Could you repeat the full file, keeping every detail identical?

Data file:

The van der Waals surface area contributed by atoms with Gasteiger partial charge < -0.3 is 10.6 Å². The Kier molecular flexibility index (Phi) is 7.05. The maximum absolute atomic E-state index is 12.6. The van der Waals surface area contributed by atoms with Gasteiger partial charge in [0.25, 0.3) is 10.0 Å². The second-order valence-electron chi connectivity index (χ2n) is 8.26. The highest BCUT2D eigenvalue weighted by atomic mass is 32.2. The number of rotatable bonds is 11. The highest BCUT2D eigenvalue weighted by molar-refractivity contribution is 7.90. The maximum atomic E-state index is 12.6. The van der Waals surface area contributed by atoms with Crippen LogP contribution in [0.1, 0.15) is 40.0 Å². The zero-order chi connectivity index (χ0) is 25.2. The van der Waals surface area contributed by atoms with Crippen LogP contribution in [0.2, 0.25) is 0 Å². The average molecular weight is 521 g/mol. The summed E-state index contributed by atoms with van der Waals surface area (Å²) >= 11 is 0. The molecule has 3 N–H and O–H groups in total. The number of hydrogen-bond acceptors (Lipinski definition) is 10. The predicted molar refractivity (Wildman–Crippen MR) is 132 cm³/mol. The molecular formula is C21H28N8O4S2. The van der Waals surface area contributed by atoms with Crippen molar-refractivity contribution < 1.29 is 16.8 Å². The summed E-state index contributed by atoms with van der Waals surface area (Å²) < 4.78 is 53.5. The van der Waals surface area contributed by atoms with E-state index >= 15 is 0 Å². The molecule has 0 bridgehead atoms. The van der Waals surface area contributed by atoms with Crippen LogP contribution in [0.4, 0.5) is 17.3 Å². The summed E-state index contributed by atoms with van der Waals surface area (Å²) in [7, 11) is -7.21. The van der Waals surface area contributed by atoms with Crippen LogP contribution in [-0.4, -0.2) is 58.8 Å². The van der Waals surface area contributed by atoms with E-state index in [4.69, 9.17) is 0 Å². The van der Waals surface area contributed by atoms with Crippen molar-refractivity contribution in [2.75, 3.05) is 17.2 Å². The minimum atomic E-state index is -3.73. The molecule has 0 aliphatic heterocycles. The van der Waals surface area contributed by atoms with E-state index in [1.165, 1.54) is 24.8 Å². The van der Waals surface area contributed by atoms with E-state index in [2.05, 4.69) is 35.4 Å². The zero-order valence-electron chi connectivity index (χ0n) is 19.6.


The van der Waals surface area contributed by atoms with Gasteiger partial charge < -0.3 is 10.6 Å². The Kier molecular flexibility index (Phi) is 7.05. The maximum absolute atomic E-state index is 12.6. The van der Waals surface area contributed by atoms with Gasteiger partial charge in [0.25, 0.3) is 10.0 Å². The second-order valence-electron chi connectivity index (χ2n) is 8.26. The highest BCUT2D eigenvalue weighted by atomic mass is 32.2. The number of rotatable bonds is 11. The highest BCUT2D eigenvalue weighted by molar-refractivity contribution is 7.90. The maximum atomic E-state index is 12.6. The van der Waals surface area contributed by atoms with Crippen LogP contribution in [0.1, 0.15) is 40.0 Å². The zero-order chi connectivity index (χ0) is 25.2. The van der Waals surface area contributed by atoms with Crippen LogP contribution in [0.2, 0.25) is 0 Å². The average molecular weight is 521 g/mol. The summed E-state index contributed by atoms with van der Waals surface area (Å²) >= 11 is 0. The molecule has 3 N–H and O–H groups in total. The number of hydrogen-bond acceptors (Lipinski definition) is 10. The predicted molar refractivity (Wildman–Crippen MR) is 132 cm³/mol. The molecular formula is C21H28N8O4S2. The van der Waals surface area contributed by atoms with Crippen molar-refractivity contribution < 1.29 is 16.8 Å². The summed E-state index contributed by atoms with van der Waals surface area (Å²) < 4.78 is 53.5. The van der Waals surface area contributed by atoms with E-state index >= 15 is 0 Å². The molecule has 0 bridgehead atoms. The van der Waals surface area contributed by atoms with Crippen LogP contribution in [0.4, 0.5) is 17.3 Å². The summed E-state index contributed by atoms with van der Waals surface area (Å²) in [7, 11) is -7.21. The van der Waals surface area contributed by atoms with Crippen LogP contribution in [-0.4, -0.2) is 58.8 Å². The van der Waals surface area contributed by atoms with E-state index in [4.69, 9.17) is 0 Å². The van der Waals surface area contributed by atoms with Crippen molar-refractivity contribution in [2.75, 3.05) is 17.2 Å². The minimum atomic E-state index is -3.73. The molecule has 0 aliphatic heterocycles. The van der Waals surface area contributed by atoms with E-state index in [1.165, 1.54) is 24.8 Å². The van der Waals surface area contributed by atoms with E-state index in [2.05, 4.69) is 35.4 Å². The zero-order valence-electron chi connectivity index (χ0n) is 19.6.